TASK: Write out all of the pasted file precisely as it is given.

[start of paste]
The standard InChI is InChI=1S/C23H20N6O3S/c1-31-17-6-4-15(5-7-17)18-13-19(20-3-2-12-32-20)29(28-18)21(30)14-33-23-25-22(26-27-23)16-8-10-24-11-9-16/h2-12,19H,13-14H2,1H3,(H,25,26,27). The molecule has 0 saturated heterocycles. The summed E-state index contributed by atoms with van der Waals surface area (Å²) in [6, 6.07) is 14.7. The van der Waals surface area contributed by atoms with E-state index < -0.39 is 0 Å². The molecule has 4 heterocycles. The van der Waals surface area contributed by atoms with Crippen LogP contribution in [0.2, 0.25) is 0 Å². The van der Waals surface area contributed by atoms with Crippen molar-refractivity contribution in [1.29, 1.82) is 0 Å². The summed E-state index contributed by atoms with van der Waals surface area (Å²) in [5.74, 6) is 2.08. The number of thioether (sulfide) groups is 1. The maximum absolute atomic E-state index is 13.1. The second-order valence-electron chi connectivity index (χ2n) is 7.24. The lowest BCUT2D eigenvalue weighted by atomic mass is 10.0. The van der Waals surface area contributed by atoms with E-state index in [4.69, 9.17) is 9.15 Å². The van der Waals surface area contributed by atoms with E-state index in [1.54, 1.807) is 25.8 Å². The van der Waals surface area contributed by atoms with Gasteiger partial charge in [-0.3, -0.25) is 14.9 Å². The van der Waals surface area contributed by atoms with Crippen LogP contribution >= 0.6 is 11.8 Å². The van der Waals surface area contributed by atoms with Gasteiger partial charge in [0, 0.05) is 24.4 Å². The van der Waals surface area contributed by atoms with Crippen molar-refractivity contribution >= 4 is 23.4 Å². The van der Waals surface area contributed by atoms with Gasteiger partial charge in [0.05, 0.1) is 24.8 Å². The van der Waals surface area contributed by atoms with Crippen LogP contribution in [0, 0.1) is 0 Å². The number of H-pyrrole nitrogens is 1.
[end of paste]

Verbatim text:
The standard InChI is InChI=1S/C23H20N6O3S/c1-31-17-6-4-15(5-7-17)18-13-19(20-3-2-12-32-20)29(28-18)21(30)14-33-23-25-22(26-27-23)16-8-10-24-11-9-16/h2-12,19H,13-14H2,1H3,(H,25,26,27). The molecule has 0 saturated heterocycles. The summed E-state index contributed by atoms with van der Waals surface area (Å²) in [6, 6.07) is 14.7. The van der Waals surface area contributed by atoms with E-state index < -0.39 is 0 Å². The molecule has 4 heterocycles. The van der Waals surface area contributed by atoms with Crippen LogP contribution in [0.2, 0.25) is 0 Å². The van der Waals surface area contributed by atoms with Crippen molar-refractivity contribution in [1.29, 1.82) is 0 Å². The summed E-state index contributed by atoms with van der Waals surface area (Å²) in [5.74, 6) is 2.08. The number of thioether (sulfide) groups is 1. The maximum absolute atomic E-state index is 13.1. The second-order valence-electron chi connectivity index (χ2n) is 7.24. The lowest BCUT2D eigenvalue weighted by atomic mass is 10.0. The van der Waals surface area contributed by atoms with E-state index in [4.69, 9.17) is 9.15 Å². The van der Waals surface area contributed by atoms with E-state index in [1.54, 1.807) is 25.8 Å². The van der Waals surface area contributed by atoms with Gasteiger partial charge in [-0.3, -0.25) is 14.9 Å². The van der Waals surface area contributed by atoms with Crippen LogP contribution >= 0.6 is 11.8 Å². The van der Waals surface area contributed by atoms with Gasteiger partial charge in [0, 0.05) is 24.4 Å². The van der Waals surface area contributed by atoms with Crippen molar-refractivity contribution >= 4 is 23.4 Å². The van der Waals surface area contributed by atoms with Gasteiger partial charge in [0.05, 0.1) is 24.8 Å². The van der Waals surface area contributed by atoms with Crippen LogP contribution in [0, 0.1) is 0 Å². The number of H-pyrrole nitrogens is 1.